The BNP and its Jamaat-e-Islami ally marked the anniversary of the disputed 2014 elections with indiscriminately violent strikes and traffic blockades, which were matched brutally by the state. The BNP now appears less willing to resort to violence to unseat the government; its decision to re-enter the political mainstream gives the government an opportunity it should exploit by urgently resuming dialogue with the opposition. To demonstrate sincerity and as a first step, it should end use of the rule of law institutions to target opponents and silence critics. Accepting legitimate avenues of participation and dissent would also help regain some lost legitimacy and the trust of citizens in the state’s provision of both justice and security. So long as there is no independent court system to arbitrate disputes fairly, the parties are likely to continue taking those disputes to the streets, but a neutral judiciary could help defuse tensions by upholding fundamental principles and preventing executive excesses. The international community can help to promote political reconciliation by, in the U.S. and EU case, using economic levers to pressure Dhaka to respect civil and political rights, and in New Delhi’s by using close ties to urge the AL to allow the opposition legitimate political expression and participation. There is no time to lose. If mainstream dissent remains closed, more and more government opponents may come to view violence and violent groups as their only recourse.


To restore political stability and ensure security

To the Government of Bangladesh:

  1. Commit to accepting legitimate political opposition and dissent, including by ending use of the criminal justice system to target political critics; and respond positively to the BNP’s decision to refrain from violence and re-enter the political and constitutional mainstream through participation in the electoral process by reopening urgently a dialogue to end the destabilising political stalemate.

To the Opposition:

  1. Commit to peaceful opposition, including by preventing party activists from using violence to subvert the political order; and sever ties with political allies who use violence to destabilise the government. 

To the Higher Judiciary:

  1. Develop consistent judicial doctrine/interpretation upholding the right to a fair trial and restraining the executive branch from undermining fundamental constitutional rights and principles, including actions against civil society institutions that undermine their ability to function freely.

To respect the constitutional right to free speech and dissent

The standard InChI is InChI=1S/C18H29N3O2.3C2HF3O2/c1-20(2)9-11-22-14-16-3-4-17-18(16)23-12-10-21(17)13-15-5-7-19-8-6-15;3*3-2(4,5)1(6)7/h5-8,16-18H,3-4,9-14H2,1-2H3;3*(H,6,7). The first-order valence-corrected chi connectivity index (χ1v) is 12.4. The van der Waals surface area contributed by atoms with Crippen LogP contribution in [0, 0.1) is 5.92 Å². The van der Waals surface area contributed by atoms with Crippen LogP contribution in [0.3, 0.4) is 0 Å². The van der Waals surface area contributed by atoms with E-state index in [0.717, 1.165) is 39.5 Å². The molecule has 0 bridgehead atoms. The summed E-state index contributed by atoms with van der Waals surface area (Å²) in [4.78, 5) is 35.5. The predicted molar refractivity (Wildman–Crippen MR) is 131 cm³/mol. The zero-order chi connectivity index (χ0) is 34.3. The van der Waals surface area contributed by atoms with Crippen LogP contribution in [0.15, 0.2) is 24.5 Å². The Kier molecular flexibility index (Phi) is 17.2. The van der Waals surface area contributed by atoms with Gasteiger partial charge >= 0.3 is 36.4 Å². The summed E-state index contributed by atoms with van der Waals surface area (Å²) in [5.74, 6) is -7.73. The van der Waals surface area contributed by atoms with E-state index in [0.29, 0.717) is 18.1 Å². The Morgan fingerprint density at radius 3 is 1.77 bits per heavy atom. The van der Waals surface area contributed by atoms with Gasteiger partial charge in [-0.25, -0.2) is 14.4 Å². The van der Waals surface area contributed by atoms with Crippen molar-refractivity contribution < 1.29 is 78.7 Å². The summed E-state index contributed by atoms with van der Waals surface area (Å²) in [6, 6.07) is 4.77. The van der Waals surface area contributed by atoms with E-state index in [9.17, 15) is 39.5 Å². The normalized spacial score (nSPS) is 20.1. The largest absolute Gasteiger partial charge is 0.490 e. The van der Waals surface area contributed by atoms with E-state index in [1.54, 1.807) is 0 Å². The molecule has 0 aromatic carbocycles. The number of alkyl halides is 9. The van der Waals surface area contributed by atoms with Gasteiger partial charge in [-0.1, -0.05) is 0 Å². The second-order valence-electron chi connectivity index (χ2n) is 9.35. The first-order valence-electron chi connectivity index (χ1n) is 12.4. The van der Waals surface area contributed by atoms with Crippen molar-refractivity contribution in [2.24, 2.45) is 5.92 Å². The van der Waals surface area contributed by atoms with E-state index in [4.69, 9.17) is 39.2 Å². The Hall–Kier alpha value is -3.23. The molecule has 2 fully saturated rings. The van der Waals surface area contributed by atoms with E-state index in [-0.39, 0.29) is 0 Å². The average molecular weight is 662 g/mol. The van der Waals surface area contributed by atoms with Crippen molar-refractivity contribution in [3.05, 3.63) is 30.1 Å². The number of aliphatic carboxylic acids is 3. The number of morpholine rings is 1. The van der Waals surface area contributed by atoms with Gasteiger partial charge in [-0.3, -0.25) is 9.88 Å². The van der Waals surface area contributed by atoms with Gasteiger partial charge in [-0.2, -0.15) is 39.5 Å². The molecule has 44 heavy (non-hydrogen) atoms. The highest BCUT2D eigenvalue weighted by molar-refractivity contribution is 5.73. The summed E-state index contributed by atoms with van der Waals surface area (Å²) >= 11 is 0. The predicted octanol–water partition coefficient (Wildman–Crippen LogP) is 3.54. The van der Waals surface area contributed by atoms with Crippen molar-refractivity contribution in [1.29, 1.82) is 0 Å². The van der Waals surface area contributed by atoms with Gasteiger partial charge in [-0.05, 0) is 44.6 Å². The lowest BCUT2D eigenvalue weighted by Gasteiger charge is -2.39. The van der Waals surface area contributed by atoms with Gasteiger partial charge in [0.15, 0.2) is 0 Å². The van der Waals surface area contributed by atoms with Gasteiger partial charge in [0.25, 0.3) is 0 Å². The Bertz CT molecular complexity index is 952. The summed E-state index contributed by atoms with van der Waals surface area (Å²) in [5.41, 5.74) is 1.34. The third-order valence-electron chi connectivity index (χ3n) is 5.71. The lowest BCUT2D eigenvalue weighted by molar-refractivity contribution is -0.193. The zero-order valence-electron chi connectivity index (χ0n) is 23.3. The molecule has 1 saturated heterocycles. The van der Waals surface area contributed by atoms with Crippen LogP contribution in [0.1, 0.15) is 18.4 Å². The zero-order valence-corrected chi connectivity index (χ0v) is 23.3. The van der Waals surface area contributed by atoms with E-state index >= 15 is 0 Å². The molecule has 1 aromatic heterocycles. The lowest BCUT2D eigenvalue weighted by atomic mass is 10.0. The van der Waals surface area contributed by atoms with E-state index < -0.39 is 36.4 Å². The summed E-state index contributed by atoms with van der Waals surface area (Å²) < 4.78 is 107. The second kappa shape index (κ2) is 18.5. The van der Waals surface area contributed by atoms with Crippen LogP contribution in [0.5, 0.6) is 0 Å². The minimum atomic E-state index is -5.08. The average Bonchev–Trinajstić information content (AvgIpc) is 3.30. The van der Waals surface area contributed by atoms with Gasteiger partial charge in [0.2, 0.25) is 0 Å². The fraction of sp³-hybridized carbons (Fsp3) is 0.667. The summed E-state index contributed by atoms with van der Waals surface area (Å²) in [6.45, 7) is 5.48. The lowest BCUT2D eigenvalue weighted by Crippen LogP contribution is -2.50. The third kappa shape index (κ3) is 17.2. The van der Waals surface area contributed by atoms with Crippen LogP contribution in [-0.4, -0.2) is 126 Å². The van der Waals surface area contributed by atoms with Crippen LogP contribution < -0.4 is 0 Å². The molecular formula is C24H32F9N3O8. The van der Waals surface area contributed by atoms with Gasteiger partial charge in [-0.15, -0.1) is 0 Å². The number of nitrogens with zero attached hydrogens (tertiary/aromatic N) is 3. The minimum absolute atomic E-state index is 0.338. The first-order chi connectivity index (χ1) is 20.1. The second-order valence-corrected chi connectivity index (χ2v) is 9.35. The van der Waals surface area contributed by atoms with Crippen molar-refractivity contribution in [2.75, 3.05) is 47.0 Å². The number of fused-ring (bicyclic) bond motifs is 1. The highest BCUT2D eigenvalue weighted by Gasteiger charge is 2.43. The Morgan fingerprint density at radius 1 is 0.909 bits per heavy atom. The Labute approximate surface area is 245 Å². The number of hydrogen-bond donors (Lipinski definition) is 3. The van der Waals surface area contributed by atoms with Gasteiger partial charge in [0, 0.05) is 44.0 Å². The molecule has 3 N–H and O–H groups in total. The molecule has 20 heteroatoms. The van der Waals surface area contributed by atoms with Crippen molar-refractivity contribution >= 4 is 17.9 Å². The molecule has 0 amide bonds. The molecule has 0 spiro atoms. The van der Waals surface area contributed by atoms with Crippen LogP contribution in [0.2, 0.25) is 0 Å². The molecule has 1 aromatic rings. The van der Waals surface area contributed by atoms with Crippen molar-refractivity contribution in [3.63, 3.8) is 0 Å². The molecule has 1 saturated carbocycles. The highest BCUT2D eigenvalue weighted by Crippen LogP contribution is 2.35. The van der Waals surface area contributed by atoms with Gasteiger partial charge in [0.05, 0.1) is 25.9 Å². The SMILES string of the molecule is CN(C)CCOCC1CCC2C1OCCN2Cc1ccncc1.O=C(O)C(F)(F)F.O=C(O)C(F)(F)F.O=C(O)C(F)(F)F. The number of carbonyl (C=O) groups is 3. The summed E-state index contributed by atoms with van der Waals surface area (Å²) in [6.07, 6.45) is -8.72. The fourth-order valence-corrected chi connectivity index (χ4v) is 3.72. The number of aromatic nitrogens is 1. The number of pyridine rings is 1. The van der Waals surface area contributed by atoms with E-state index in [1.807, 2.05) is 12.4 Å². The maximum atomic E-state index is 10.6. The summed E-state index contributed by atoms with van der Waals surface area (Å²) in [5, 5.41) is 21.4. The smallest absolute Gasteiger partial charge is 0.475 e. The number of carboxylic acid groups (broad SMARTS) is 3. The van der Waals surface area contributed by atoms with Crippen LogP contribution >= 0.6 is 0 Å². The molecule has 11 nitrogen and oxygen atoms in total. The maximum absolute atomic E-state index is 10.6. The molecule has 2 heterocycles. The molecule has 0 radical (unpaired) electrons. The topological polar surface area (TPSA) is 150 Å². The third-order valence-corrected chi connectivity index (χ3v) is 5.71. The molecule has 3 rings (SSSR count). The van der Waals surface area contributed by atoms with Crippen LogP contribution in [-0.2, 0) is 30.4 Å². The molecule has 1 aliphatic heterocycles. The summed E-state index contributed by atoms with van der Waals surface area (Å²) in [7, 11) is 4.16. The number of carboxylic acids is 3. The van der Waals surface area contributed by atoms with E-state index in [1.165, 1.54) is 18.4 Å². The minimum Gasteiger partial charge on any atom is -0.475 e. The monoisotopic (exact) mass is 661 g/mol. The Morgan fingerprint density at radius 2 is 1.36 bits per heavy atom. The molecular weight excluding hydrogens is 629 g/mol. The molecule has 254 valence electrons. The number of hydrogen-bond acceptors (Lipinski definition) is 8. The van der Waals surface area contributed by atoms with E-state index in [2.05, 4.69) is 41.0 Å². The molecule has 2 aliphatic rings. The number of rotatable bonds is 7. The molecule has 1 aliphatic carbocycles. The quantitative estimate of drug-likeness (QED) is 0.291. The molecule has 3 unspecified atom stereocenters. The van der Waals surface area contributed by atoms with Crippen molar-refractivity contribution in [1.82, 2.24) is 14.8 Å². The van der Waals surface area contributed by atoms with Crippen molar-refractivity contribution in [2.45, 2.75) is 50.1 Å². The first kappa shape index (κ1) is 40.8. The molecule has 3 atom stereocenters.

To the Government of Bangladesh:

  1. Withdraw all cases against journalists, human rights groups and other civil society actors that are based on vague and dubious grounds, such as expressing views deemed “derogatory” of public officials or against the “public interest”, and end press closures and raids on media offices.
  2. Withdraw the 2014 national broadcast policy and remove restrictions on online expression in the Information and Technology Act.

To the Higher Judiciary:

  1. Refrain from issuing contempt of court citations to media and other civil society representatives for criticising court judgments, and overturn unjustified contempt convictions in other courts, including the International Crimes Tribunal.

To ensure due process and end political interference in the justice system

To the Government of Bangladesh:

  1. Enforce the constitutional requirement for an independent judiciary by establishing a more transparent, consultative appointment process, including consultations with the bar councils and parliamentary endorsement.
  2. Avoid statements alleging the identity of those responsible for crimes while investigations are ongoing; and end the practice of presenting suspects to the media, rather than in court, as required by the constitution.

To the Higher Judiciary:

  1. Issue clear orders against any executive bodies or officials found to be interfering in the judicial process.
  2. Insist on the need for an adequately resourced and staffed Supreme Court secretariat as fundamental to achieving judicial independence; provide the necessary resources to and scrutinise the workings of the lower judiciary; and hold to account judges who fail to provide a fair trial.

To modernise the criminal justice system

To the Government of Bangladesh: 

  1. Introduce amendments to adapt the Code of Criminal Procedure 1898, Evidence Act 1872, Police Act 1861, Penal Code 1860 and the Jail Code to modern challenges, including by implementing Bangladesh Law Commission recommendations on increasing use of technology and forensic and other modern evidentiary standards in investigations and trials. 
  2. Professionalise the police, prosecution agencies and lower judiciary, including by introducing a merit-based selection and recruitment process, secure tenure and effective mechanisms to evaluate performance and check political interference. 
  3. Identify personnel, training and resource needs particularly for the Police Bureau of Investigation, while developing specialised investigation units for national- and district-level policing. 

To push for a broader political reform agenda

To the International Community: 

  1. Link some development assistance, and in the U.S. case the restoration of the Generalised System of Preferences (GSP) facility, to demonstrable improvements in human rights, free speech and association and fair trial. 
  2. Use, in the case of India, its close relationship with the AL to urge the government to allow legitimate avenues of political expression and participation to the opposition.

Brussels, 11 April 2016